Last year was an absolute scorcher in China. In the eastern part of the country, more than a half-billion people sweltered through 31 days with daily maximum temperatures of 95 degrees Fahrenheit or more, a historical record. The heat wave killed dozens of people. Nightmare-inducing crowds swamped public pools and beaches. NASA reported that Shanghai broke its all-time temperature record three times in as many weeks. The blistering heat was accompanied by a drought that afflicted the country's food bowl, the Yangtze River basin, that cost China around $9.6 billion. The Associated Press reported at the time that "folks are grilling shrimp on manhole covers, eggs are hatching without incubators and a highway billboard has mysteriously caught fire by itself."
Now the verdict is in: China better get used to it. New research released Sunday reveals that 2013 was not just some statistical blip—and man-made climate change is likely the main culprit. In just two decades, 50 percent of summers are likely to be hotter than the one Chinese people suffered through in 2013, according to the study. That means extreme summers like last year's, which normally only happen once every 270 years, could happen every other year.
The research was conducted by the China Meteorological Administration, the Canadian government, and a researcher from the University of Victoria in British Columbia, and is featured in the latest edition of the science journal Nature Climate Change. The team analyzed historical climate data in eastern China, and found that man-made climate change has caused a 60-fold increase in the likelihood of extreme temperatures since the early 1950s, when reliable national records began. Similarly hot summers are becoming increasingly likely, they found. Heat waves are also starting earlier and ending later. The five hottest summers in China since records began all happened since 2000, according to the report.
"Human influence has produced a very large increase in the probability of clustering of extremely hot summers in the twenty-first century and of long-lasting severe heat waves such as that of 2013," the researchers write. "The increase in summer heat, combined with the region's rising population and wealth, would produce higher risks for human health, agricultural systems and energy production and distribution systems if sufficient adaptation measures are not in place."
The link established by the report's authors to man-made climate change adds yet another worry for China's leaders, who are already battling an ongoing air pollution crisis that is currently blanketing the country's north in extreme smog. China already has an alarming climate rap sheet: It is the world's leading emitter of greenhouse gases and the world's top coal producer and consumer; some 70 percent of its energy supply comes from coal. As Chinese leaders throw every new technology—including fracking—at breaking its decades-long coal addiction, China promised world leaders at UN climate talks that it would peak its emissions "as early as possible"—the first time a high-ranking Chinese government official has mentioned such a target. China has also recently promised to start a nationwide cap-and-trade program to put a price on its carbon emissions.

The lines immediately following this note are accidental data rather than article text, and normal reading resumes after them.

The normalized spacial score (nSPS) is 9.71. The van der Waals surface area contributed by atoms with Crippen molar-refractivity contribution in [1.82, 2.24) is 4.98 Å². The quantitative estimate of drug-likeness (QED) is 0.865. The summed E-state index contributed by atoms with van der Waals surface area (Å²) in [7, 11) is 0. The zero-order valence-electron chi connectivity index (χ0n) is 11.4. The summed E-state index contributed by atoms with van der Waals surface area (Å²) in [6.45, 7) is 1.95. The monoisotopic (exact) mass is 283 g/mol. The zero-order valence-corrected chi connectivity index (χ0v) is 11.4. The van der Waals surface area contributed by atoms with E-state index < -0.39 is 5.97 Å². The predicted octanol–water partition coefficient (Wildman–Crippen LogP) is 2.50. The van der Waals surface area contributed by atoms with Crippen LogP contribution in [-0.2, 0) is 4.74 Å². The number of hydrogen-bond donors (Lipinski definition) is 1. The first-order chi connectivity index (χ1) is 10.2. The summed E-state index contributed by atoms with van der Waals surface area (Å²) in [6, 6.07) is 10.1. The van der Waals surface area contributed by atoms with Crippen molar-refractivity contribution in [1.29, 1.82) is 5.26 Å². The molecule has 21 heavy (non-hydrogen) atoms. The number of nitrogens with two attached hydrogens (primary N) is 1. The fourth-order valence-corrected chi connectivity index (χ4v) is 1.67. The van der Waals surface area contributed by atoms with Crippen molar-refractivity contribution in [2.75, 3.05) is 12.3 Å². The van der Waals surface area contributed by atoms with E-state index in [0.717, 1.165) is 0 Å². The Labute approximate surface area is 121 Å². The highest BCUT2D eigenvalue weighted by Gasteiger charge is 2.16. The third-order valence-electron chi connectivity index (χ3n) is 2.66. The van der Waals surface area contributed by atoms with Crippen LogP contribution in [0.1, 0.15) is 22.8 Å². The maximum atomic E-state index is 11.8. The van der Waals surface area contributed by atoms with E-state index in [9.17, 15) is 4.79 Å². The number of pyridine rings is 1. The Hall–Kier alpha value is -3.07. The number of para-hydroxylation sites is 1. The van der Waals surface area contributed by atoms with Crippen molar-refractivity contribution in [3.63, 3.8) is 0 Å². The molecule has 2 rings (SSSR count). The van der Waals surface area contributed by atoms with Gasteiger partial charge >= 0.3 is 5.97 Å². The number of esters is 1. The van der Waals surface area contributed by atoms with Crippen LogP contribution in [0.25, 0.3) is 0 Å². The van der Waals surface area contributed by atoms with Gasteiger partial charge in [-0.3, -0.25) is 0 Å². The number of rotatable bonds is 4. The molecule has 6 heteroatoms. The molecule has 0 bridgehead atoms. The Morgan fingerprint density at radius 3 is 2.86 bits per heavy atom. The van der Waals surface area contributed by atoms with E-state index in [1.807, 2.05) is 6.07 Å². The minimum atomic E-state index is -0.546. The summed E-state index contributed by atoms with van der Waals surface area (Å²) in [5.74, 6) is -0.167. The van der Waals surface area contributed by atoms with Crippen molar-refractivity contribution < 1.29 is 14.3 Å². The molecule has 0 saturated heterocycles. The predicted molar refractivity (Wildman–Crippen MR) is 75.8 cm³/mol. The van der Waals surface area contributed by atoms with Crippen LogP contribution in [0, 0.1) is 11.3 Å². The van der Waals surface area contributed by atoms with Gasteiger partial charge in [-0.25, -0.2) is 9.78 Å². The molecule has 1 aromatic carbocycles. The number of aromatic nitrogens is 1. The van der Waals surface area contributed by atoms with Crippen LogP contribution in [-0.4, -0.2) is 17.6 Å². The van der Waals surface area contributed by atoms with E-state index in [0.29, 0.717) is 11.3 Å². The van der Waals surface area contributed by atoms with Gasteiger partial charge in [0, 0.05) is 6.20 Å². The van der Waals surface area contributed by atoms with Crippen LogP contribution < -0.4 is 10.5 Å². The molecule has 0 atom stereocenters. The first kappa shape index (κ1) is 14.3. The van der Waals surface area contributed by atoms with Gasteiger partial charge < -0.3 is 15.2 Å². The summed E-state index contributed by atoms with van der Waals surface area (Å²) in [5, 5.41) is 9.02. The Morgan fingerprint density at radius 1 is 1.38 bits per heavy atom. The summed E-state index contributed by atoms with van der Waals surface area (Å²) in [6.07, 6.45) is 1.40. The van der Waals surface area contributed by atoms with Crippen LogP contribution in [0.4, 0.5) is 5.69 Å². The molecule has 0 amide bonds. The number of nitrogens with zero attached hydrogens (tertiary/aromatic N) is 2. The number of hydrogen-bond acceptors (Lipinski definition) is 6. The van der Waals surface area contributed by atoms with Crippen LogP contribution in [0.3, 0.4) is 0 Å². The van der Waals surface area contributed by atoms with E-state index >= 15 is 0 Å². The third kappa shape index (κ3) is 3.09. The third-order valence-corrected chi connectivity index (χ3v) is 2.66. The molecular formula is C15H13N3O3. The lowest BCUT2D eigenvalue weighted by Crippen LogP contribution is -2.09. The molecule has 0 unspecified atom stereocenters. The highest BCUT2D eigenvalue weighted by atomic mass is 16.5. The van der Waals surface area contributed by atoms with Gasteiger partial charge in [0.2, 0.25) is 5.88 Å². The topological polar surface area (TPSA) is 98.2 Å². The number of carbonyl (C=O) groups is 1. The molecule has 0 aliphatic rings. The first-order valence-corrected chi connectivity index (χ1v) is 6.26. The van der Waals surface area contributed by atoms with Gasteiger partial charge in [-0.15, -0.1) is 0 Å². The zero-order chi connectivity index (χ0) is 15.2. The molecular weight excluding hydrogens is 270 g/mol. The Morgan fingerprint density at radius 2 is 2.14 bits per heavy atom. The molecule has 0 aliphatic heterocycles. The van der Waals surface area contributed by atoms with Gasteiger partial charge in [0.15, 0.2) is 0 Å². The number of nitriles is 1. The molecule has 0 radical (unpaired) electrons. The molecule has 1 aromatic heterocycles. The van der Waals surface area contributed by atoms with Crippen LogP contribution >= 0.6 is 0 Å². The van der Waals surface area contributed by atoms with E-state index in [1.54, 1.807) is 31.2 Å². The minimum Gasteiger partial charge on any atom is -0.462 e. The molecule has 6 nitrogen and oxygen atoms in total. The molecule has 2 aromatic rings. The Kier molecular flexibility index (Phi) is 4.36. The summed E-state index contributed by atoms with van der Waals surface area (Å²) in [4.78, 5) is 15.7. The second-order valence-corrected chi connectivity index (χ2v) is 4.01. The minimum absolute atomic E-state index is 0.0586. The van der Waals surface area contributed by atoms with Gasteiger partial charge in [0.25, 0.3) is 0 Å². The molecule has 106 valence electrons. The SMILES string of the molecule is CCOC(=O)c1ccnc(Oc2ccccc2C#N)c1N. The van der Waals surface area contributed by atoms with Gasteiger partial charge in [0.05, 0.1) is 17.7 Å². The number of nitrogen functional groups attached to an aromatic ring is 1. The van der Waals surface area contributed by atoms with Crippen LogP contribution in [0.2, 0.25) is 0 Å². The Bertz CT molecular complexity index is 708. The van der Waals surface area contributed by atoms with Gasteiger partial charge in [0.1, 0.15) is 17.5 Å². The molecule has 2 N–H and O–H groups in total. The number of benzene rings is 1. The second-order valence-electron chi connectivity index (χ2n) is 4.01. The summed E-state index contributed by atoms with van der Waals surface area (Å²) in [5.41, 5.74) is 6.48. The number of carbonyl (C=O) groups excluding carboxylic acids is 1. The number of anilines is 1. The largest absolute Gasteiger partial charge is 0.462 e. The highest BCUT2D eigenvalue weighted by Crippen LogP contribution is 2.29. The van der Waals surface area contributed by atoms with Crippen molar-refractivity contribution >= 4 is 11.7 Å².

The report is the latest in a string of new research linking last year's heat waves around the world—in Australia, China, Japan, Korea, and Europe—to climate change with an ever-increasing amount of scientific certainty.
Martin P. Hoerling, a meteorologist at the National Oceanic and Atmospheric Administration, who reviewed the study for me during an interview, said the Chinese results are useful in understanding why heat waves are happening more often around the globe. "We can generalize some of the heat wave experiences in China from these authors to other areas."
Hoerling, who called Sunday's Chinese study "solid" and "entirely consistent" with previous findings, edited a supplement to last month's Bulletin of the American Meteorological Society that summarized results from 20 separate research groups analyzing 16 different events in 2013. They found that while the climate change connection to events like droughts and storms remained unclear, scientifically, "human-caused climate change greatly increased the risk for the extreme heat waves." The combined research shows that long heat waves are as much as 10 times more likely due to human-induced climate change.
Hoerling said that the authors of this latest Chinese study may even be taking a slightly conservative approach to "some of the more severe consequences that ongoing warming would have if you pushed this out a little bit into the second half of the 21st century."
The 2013 heat wave in China, he said, would be a "cold summer for those living in the latter half of the 21st century in this area if we continue on our pathway of emissions."
Environment Canada, a government department, declined to make their lead researcher for the study, Zhang Xuebin, available for interview, and did not respond to written questions—a practice that appears consistent with widely reported policies that bar government researchers, including climate scientists, from discussing their work with journalists. A survey last year of 4000 Canadian researchers revealed widespread "muzzling" of federal scientists.